The beautiful Oxford White '64 Mercury Comet 404 you see here is owned and operated by Dominic Palazzolo of Clinton Township, Michigan. Dominic grew up in the heart of Ford country and he was weaned on Blue Oval lore while visiting the car shows and racetracks of his youth. There was a strong family influence as both his father and uncle were hard-core Ford musclecar fanatics. So complete was his exposure that when the time came for him to get a driver's license and find his own ride, only a classic Ford would cut the mustard.
Dominic's taste had been influenced by the great Ford musclecars from the Total Performance years, such as the Fairlane Thunderbolt and Boss 429 Mustang. So at age 15 he began his quest, looking for either a '64 Fairlane or Falcon. As a high school student, Dominic wasn't exactly rolling in dough, but he managed to cobble together the princely sum of $2,500 to put down toward a driveable project. However, the hunt got off to a slow start because, as many of our readers are no doubt aware, a classic Ford automobile, particularly one with two doors, is hard to find for that sum unless a very special deal comes along.
Such a deal did, indeed, manifest itself when Dominic's father noticed this '64 Mercury Comet for sale in a newspaper. The two went to look at the car that same night. What they found was an original-condition, six-cylinder-powered, two-door sedan. Although the driveline was nothing to write home about, the body was in nearly perfect shape with minimal rust and no collision damage. Dominic had hoped to find a hardtop for his first car, but it didn't take long for him to warm up to the sedan or "post" body style. The factory called it the 404, and even to this day, the car has a sturdy and business-like look to it that many classic Ford fans seem to appreciate. The post body is also a good choice for racers, because the added strength of the solid B-pillar makes it more resistant to flexing than either a convertible or pillarless hardtop.
Only 27,774 miles showed on the odometer of this one and, considering that the car was well within Dominic's ballpark price range, the little Merc' was just too sweet to pass up. Finally, after a bit of haggling, a purchase price of $2,650 was agreed on, with the extra 150 bucks coming courtesy of Mom and Dad. Little did the three of them know that a six-year-long restomod adventure had begun.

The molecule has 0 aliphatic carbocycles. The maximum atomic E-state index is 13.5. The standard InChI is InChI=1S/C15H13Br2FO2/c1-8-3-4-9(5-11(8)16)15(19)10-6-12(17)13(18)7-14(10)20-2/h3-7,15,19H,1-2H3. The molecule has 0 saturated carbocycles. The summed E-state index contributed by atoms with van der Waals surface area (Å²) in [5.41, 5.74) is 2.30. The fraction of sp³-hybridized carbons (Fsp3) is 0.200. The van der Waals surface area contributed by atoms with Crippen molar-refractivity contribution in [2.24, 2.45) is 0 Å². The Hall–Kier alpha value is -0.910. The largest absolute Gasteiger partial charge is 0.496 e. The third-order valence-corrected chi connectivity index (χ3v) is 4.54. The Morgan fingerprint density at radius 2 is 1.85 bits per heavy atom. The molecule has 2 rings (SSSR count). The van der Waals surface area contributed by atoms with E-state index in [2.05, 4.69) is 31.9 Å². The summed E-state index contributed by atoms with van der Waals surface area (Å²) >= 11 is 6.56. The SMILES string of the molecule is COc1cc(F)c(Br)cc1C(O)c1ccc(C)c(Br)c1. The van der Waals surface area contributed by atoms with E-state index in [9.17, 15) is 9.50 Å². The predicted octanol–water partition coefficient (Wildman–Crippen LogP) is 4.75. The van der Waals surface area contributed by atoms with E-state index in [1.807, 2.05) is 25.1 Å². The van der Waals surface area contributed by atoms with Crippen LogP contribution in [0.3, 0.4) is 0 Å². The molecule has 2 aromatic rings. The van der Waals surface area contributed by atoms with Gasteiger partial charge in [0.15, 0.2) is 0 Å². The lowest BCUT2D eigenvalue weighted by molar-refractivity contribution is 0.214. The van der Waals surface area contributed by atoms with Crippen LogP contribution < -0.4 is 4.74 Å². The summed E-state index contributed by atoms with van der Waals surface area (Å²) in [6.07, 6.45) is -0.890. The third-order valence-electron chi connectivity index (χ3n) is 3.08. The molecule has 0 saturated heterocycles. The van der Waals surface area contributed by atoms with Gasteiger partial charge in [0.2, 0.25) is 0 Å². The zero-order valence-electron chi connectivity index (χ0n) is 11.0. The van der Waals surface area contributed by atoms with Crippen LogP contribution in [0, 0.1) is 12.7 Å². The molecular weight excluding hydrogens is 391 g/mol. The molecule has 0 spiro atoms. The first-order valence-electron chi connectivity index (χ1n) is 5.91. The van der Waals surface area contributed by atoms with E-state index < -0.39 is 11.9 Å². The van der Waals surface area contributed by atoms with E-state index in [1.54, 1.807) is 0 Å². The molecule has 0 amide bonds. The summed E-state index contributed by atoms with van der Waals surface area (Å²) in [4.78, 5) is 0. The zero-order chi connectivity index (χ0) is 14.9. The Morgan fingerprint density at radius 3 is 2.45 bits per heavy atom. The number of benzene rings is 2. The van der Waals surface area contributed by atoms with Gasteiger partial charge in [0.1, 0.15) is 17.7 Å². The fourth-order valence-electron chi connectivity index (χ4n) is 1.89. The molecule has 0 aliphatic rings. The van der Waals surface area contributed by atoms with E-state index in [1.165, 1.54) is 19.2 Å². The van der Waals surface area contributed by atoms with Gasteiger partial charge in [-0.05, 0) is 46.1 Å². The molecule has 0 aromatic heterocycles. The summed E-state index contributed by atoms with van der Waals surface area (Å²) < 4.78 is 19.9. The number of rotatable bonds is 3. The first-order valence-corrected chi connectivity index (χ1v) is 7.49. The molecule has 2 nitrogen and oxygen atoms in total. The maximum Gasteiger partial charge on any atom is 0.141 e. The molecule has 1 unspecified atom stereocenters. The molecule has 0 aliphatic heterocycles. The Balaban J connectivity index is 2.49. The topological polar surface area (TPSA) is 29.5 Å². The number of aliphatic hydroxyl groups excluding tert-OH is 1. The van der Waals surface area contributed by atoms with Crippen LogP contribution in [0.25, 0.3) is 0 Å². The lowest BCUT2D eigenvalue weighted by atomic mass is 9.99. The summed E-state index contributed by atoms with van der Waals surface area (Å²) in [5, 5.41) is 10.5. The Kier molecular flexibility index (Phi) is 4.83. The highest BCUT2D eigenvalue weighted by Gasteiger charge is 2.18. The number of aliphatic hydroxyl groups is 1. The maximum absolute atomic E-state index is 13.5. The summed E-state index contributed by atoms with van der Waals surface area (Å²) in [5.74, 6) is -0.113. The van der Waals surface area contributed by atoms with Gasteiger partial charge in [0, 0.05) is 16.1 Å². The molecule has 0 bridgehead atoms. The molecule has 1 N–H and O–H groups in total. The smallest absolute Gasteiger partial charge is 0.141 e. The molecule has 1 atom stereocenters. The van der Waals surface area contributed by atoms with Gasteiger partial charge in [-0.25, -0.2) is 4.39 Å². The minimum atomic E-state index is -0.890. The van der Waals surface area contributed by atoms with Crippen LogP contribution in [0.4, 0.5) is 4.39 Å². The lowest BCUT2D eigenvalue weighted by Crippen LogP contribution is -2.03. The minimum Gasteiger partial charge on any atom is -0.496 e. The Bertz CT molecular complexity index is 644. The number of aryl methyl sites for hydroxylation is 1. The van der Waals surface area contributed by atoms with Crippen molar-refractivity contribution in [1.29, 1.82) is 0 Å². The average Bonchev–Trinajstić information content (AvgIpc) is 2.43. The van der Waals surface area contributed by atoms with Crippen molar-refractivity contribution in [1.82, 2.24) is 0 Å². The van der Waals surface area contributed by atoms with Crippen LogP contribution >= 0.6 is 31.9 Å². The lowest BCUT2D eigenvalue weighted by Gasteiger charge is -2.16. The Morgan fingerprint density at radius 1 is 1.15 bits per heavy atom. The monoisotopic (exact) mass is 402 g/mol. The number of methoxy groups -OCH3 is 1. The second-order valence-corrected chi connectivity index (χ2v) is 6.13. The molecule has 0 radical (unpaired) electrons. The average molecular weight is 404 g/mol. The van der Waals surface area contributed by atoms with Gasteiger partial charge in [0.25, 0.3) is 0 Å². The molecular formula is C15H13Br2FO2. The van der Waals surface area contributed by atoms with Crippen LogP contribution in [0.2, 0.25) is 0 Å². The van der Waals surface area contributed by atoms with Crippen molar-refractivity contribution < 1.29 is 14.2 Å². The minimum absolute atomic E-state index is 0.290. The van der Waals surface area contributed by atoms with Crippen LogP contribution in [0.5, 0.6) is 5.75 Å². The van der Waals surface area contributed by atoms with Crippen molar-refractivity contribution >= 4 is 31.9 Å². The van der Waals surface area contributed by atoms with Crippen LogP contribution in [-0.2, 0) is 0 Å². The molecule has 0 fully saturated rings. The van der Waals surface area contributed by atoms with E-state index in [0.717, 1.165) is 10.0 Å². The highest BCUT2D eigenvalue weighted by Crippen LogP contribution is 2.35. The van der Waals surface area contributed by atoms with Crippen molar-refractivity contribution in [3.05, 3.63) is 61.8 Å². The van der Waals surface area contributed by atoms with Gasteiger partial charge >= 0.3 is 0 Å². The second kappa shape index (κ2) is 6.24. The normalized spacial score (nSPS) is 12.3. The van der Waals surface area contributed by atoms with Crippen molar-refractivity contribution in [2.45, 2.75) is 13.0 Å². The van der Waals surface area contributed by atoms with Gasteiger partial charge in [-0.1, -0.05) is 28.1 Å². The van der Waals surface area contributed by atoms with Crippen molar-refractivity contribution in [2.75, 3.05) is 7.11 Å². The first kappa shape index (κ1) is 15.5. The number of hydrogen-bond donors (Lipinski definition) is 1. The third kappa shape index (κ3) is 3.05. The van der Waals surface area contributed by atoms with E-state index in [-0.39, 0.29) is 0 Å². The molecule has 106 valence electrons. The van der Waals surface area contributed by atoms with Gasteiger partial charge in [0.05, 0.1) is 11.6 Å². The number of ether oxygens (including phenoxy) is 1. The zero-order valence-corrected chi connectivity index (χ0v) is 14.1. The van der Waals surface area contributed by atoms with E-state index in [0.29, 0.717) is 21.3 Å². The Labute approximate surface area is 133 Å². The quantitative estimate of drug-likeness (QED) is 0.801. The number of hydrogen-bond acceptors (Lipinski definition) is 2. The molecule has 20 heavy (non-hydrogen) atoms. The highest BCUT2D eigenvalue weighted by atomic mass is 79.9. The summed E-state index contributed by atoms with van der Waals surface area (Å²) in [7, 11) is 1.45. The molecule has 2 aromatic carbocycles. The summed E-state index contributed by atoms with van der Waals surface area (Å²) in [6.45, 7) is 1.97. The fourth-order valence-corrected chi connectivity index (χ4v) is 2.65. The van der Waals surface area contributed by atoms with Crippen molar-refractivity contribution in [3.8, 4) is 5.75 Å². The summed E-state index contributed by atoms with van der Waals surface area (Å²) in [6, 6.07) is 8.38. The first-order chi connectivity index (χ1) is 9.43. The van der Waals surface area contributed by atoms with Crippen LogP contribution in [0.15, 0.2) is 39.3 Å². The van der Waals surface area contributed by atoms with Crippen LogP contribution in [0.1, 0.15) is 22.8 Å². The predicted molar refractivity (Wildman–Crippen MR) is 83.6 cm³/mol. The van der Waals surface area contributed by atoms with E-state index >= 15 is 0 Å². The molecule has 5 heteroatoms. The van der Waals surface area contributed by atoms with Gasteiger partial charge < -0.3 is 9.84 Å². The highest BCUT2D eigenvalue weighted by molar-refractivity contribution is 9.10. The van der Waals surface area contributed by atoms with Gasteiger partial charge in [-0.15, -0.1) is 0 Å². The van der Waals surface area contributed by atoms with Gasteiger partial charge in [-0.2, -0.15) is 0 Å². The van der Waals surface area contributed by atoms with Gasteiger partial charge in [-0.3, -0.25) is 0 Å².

Dominic knew going into the project that finding parts for a Mercury Comet of this vintage might be difficult. Many companies specialize in Mustangs but little is offered for those working on a classic Mercury. He was not discouraged, however, and began to improvise wherever possible, gathering parts from across the Ford spectrum. For the frontend rebuild, he borrowed suspension components from the '65-'66 Mustang, while the front-disc brakes came from a '70s vintage Granada. The 5.0L fuel-injected engine originated in an '88 Mustang GT, and the 8.8-inch rear axle with disc brakes are from a late-model Explorer. To evaluate the condition of the body, the car was taken to a family friend who teaches an auto-body class for a vocational and tech school. At the school, the small amount of bodywork required was accomplished, and the PPG single-stage paint job was applied.
The symmetrical underhood...
The symmetrical underhood look on Dominic's car is definitely different. The short-deck 347 is open for business, with a wide selection of go-fast goodies, including electronic fuel injection for a flat torque curve and great fuel efficiency. The dual inlet system offers very little restriction and gets cold air through the high-beam openings. The electric water pump and manual steering means only one belt at the alternator is needed.